Appraising Validity Evidence
The current edition of the Standards64 adopts a version of Michael Kane's argument-based approach to validation.19–21 For measurement tool developers, this is essentially a 2-step process. The first step is to specify how the scores are proposed to be interpreted in the context of their intended use. This involves establishing a conceptual framework that describes the construct the tool is designed to measure, specifies which aspects of the construct are to be represented in the tool, and indicates how the construct is theorized to relate to other variables of interest.64 From this framework, it is possible to specify the chain of assumptions and inferences required to go from a score on the measure to the intended use.19 The second step involves constructing a validity argument by using empirical evidence (new or existing) and logical reasoning to assess the plausibility of each of these assumptions and inferences.19,64 A claim of validity requires that every link in the chain is demonstrated to be plausible (ie, the chain is only as strong as its weakest link).
Because the chain of assumptions and inferences depends on the intended use, the evidence required to support the validity argument is likely to vary for different proposed uses.64 This is why it can be risky to use an established measure for a purpose that is materially different from the way it was used when the existing validity evidence was gathered (eg, in a different clinical setting or for predicting future performance when all prior evidence was based on performance at around the same time that the measure was administered). As a test user, you need to satisfy yourself that the validity argument for your particular intended use is adequately supported and be able to justify this conclusion, which may also mean gathering additional validity evidence if your proposed context or score interpretation is substantially different.64 The quality and quantity of evidence required to conclude that the validity argument is supported also depend on the stakes associated with the intended use.64 Stronger, more rigorous evidence is required for higher-stake decisions (eg, those that involve substantial investments of money or which may impact an individual's career path or certification).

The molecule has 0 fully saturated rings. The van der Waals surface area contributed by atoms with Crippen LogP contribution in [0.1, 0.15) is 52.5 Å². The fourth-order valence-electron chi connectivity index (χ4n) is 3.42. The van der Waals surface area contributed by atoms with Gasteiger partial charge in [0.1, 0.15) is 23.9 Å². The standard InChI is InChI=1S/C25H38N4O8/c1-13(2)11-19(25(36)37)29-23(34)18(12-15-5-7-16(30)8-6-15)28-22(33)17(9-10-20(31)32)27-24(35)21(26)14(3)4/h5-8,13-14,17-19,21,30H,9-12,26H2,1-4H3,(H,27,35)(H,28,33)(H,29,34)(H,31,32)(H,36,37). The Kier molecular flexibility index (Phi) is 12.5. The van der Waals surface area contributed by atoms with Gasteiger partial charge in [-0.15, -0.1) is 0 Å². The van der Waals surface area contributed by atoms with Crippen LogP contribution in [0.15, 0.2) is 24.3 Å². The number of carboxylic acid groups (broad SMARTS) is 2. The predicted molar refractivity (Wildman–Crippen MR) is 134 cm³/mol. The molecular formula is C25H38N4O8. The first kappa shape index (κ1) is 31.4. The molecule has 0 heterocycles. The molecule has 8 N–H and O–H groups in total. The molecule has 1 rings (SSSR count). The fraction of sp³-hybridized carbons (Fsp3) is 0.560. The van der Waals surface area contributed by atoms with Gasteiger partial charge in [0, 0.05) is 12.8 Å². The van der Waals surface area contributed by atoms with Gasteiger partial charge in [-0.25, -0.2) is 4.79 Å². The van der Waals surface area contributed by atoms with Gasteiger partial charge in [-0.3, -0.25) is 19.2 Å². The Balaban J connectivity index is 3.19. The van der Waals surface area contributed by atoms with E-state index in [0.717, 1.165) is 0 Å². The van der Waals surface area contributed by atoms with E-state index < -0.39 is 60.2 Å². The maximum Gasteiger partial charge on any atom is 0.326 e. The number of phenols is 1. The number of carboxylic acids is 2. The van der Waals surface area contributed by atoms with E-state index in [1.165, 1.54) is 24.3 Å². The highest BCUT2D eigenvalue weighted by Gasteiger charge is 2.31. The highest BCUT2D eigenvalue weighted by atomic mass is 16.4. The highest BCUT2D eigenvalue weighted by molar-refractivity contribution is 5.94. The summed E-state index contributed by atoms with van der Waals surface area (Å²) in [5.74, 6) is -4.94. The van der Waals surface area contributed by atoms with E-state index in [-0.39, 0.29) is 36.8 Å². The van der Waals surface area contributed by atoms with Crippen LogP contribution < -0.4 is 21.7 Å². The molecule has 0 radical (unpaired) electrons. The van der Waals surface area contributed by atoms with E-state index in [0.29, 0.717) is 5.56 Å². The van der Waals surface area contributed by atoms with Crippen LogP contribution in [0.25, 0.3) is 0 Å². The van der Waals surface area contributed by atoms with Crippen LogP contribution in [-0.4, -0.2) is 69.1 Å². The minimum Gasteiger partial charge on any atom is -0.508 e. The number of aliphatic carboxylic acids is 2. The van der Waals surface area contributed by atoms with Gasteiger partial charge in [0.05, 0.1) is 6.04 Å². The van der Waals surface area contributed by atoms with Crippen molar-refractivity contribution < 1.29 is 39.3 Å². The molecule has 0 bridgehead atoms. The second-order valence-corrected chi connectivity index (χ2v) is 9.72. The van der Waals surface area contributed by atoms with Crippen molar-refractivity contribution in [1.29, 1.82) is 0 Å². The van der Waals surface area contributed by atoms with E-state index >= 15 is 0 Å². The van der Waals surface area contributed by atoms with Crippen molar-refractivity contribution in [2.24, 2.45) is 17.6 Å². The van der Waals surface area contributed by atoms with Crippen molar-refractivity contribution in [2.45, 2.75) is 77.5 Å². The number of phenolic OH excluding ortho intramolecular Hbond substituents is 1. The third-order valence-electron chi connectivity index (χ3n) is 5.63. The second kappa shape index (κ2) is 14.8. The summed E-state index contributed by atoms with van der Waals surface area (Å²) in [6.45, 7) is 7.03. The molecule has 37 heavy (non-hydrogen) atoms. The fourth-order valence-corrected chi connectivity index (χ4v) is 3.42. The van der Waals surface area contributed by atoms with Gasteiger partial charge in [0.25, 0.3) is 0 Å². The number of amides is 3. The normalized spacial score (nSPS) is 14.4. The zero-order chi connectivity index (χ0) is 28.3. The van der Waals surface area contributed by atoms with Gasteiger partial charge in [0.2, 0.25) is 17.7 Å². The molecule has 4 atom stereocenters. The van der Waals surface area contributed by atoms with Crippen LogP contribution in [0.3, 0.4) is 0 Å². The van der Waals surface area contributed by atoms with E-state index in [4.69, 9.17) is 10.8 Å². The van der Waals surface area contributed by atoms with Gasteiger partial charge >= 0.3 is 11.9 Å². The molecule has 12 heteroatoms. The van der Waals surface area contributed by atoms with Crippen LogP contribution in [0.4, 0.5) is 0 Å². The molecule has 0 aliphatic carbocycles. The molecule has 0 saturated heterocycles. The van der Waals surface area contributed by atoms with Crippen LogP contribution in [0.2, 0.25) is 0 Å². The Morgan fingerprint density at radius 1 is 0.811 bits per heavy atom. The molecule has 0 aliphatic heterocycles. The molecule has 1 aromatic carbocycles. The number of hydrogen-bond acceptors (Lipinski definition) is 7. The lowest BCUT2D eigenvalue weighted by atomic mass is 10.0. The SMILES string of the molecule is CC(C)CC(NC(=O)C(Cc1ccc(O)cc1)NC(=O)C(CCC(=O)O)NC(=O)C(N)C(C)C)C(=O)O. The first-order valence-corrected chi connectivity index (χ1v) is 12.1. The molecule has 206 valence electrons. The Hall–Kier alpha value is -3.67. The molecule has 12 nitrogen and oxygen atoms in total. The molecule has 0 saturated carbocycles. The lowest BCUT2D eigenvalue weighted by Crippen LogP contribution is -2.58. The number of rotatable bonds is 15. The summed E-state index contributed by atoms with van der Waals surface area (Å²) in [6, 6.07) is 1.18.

The Standards recognize 5 sources of evidence that can be used as part of the validity argument to support the proposed interpretation of scores for their intended uses: (a) the content of the measure; (b) response processes; (c) internal structure; (d) relations to other variables; and (e) the consequences of testing.64 Notably, these categories do not represent distinct “types” of validity (nor do any subcategories). For example, relations to other variables were traditionally described using a range of terms, such as “predictive validity” (indicating a theoretically consistent statistical relationship with future performance), but such terms are now regarded as outdated and potentially misleading.70 This is because the contemporary conceptualization regards validity as a unitary concept.65–68 To continue the “predictive validity” example, it is now more appropriate to refer to “predictive evidence of validity” as part of an overall validity argument. Nevertheless, you will still encounter these outdated terms in older publications about established measures, and many researchers and practitioners continue to use them.62,70 It should also be noted that “face validity” (ie, whether the measure seems valid to participants) is not really a form of validity evidence at all, although poor face validity may impact on participants' motivation.18,73
In the remainder of this section, we will discuss the 5 sources of validity evidence in turn. Unfortunately, you are likely to find that some authors do not link all of the validity evidence they present to an explicit validity argument, particularly in older articles.
Content of the Measure